Native Village Youth and Education News

April 1, 2009 Issue 196 Volume 3

Lecture covers "Heathen School"
Erica Frye
Condensed by Native Village

Knoxville, TN: John Demos, a Yale University professor and published writer, spoke to a University of Tennessee audience about his book, “Heathen School.”  He shared a story of The Foreign Mission School (1817-1826), or as it would be known by the locals, the “Heathen School.”

Located in Cornwall, Conn., the Foreign Mission School was established to educate young men who were considered to be “heathens” and convert them to Protestant Christianity.  It was suggest “that [Heathens] be corralled into one single place and subjected to more organized forms of ... supervision.”

The students, called “scholars,” came from many different home countries: Hawaii (then known as the Sandwich Islands), Java, Malaya, New Zealand, Greece and Mexico. Native Americans also made up a large portion of the scholars. They boarded at the school where they learned reading, writing, arithmetic, chemistry, geography and theology.

The Heathen School succeeded for several years The only problems were scholars who were expelled for   “disobedience, bad morals and inability to learn,” Demos said.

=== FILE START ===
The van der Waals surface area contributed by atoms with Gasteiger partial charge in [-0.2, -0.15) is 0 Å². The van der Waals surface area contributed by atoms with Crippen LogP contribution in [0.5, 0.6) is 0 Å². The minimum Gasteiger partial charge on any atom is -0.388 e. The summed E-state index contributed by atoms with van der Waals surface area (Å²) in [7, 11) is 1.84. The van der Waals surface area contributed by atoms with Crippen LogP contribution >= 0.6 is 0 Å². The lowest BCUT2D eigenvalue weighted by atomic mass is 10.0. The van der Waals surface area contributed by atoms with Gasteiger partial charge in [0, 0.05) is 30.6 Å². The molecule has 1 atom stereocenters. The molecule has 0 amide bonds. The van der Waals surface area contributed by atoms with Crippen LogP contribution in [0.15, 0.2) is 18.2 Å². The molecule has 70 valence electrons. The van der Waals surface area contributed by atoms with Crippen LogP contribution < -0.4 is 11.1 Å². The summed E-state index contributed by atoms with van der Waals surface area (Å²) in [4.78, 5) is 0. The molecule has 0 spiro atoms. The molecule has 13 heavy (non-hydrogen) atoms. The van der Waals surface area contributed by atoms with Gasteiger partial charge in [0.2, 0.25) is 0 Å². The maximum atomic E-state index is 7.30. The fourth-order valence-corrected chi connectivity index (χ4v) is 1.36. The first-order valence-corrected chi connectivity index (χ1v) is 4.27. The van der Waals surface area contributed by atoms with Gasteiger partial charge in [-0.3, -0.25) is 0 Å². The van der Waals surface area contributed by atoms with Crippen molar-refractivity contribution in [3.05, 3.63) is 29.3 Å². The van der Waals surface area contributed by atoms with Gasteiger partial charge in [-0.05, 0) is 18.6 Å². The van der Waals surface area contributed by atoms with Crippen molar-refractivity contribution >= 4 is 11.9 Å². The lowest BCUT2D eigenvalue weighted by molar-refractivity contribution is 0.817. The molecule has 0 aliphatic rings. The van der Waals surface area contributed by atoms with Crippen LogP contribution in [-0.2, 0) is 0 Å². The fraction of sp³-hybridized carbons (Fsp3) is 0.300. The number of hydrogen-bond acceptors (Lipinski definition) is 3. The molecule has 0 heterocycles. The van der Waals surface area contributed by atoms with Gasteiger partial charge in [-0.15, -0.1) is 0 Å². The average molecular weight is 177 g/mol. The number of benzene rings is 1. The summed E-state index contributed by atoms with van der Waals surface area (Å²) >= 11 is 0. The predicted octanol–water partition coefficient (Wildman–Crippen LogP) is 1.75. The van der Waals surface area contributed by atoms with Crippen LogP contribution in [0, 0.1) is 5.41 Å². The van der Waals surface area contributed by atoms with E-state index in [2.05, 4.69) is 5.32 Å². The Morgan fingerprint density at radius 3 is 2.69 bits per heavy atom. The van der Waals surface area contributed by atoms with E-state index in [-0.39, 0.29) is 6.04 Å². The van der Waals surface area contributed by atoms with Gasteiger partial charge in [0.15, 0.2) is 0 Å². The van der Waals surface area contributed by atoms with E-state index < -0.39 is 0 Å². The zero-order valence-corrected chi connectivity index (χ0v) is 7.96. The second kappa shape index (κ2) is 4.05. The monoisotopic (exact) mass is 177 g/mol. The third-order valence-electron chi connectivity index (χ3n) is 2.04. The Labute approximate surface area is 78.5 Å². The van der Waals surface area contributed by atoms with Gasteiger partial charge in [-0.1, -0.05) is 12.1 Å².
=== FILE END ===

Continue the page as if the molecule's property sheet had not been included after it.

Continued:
However, the real trouble for the school began when two Native American scholars began romantic relationships with two young white ladies from Cornwall. When these two relationships ended in marriage, the American Board of Commissioners for Foreign Missions shut down the school. They decided to do mission work only overseas, where “no more wild men” could be brought upon American shores to woo young white females.

When the interracial couples moved to Georgia to be with their Native American husbands and their families, they were treated as traitors. Both of the men were killed, but only after walking the Trail of Tears.

At the end of Demos’ lecture, he produced a photograph, showing his own connection to the story. He said that featured in the photograph was his father, who was once a student at one of the “Heathen Schools” in Turkey.

"Heather Schools" has received the Francis Parkman and Ray Allen Billington prizes in American history and was a finalist for the National Book Award in general nonfiction.


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